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I incorporate multi-step, "real-world relevant" word problems into all of my math units. Word problems are important for helping students conceptualize the math that they are doing and are typically a big part of how students are expected to apply and show their learning on our state test. Not only do I want my students to get comfortable with word problems, but I want to make sure that while they are learning the skills and steps for division, they are also gaining an understanding of how division is used in the real world.

In my differentiated math resources, I've included real-world word problem sets that students can relate to. The 4th grade differentiated division word problem sets contain three versions of leveled word problems with 6 problems each that align with the dividing whole numbers continuum.


I think it’s important to not only teach different models for division, but to find ways to challenge and scaffold students understanding of different models for division. One of my favorite ways to do this is with my area-model (rectangle method) division task cards.

As my students worked to learn the area model method to divide whole numbers in the hundreds and thousands, I noticed commonalities among my students who struggled to learn the method: 

1) Students often have a hard time deciding which initial number to subtract from the dividend; 
2) Students have trouble with placing their “findings” (where to write the partial quotient and where to record the subtraction from the dividend)

I created the area model for division task cards to help students develop a better understanding of the area model and to scaffold those who need it. I designed these Area Model task cards where I have done the first step by giving for students. I also want my students to understand that with this model (or “the big-7), they can really start from any entry point that makes sense. In these task cards, the largest initial number that is possible is NOT always used as the first partial quotient.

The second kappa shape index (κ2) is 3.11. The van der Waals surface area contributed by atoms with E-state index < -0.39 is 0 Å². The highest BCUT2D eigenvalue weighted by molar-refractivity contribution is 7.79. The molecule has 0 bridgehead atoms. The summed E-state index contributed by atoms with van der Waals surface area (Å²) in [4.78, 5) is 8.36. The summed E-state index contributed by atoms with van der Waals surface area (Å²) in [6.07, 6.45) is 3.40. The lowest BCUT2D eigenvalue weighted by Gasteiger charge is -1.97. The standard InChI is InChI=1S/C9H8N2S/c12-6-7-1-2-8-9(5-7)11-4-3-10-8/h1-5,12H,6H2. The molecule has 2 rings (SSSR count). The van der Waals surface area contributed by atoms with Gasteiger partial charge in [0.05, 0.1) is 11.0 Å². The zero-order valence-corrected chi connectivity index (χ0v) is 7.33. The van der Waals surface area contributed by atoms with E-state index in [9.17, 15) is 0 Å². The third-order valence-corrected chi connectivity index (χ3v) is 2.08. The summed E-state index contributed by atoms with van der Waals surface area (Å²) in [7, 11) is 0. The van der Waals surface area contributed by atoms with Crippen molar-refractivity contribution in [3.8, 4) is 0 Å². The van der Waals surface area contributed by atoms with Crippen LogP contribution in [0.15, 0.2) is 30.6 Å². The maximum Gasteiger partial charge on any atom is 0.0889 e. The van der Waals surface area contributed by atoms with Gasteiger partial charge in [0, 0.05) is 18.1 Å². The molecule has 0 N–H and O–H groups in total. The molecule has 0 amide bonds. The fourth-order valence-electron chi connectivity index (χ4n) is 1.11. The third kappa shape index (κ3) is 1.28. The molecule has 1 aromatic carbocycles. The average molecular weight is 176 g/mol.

How do these area model task cards match the skills on the division continuum?

  1. Divide hundreds by 1-digit divisors

  2. Divide thousands by 1-digit divisors

  3. Divide hundreds by 2-digit divisors

  4. Divide thousands by 2-digit divisors

I’ve also included two versions that allow for scaffolding, critical thinking, and more differentiation.

With each of the four levels below, I created one set where I’ve given students the first step (or first partial quotient) and another set where I did not give them the first partial quotient (so that they can solve the problem any way they want).

While I created the “first partial quotient given” set to be a scaffold for my students who were having difficulty understanding how to get started, I quickly learned that those same problems challenged my students who understood the model to “think outside of the box” and think outside of how they would solve the problem themselves. I suggest trying the “first partial quotient given” with all of your students! You can still differentiate based on the level you assign them to.

What's the point? Why plan to differentiate math instruction with a leveled continuum and tiered activities?

I believe that students who are struggling to master a concept deserve controlled practice to help them achieve mastery of a concept. Teachers need to be the experts who know how to scaffold students' learning.

By understanding math concepts on a continuum of skills, you have an advantage that helps you set up opportunities to scaffold your students to greater mastery of the math concepts you are teaching.

If you are sold on differentiating your math instruction based on a leveled continuum, I highly recommend checking out my differentiated assessments and practice sheets. 4th Grade sets are completed for every standard in the curriculum and more 5th grade assessments are on their way.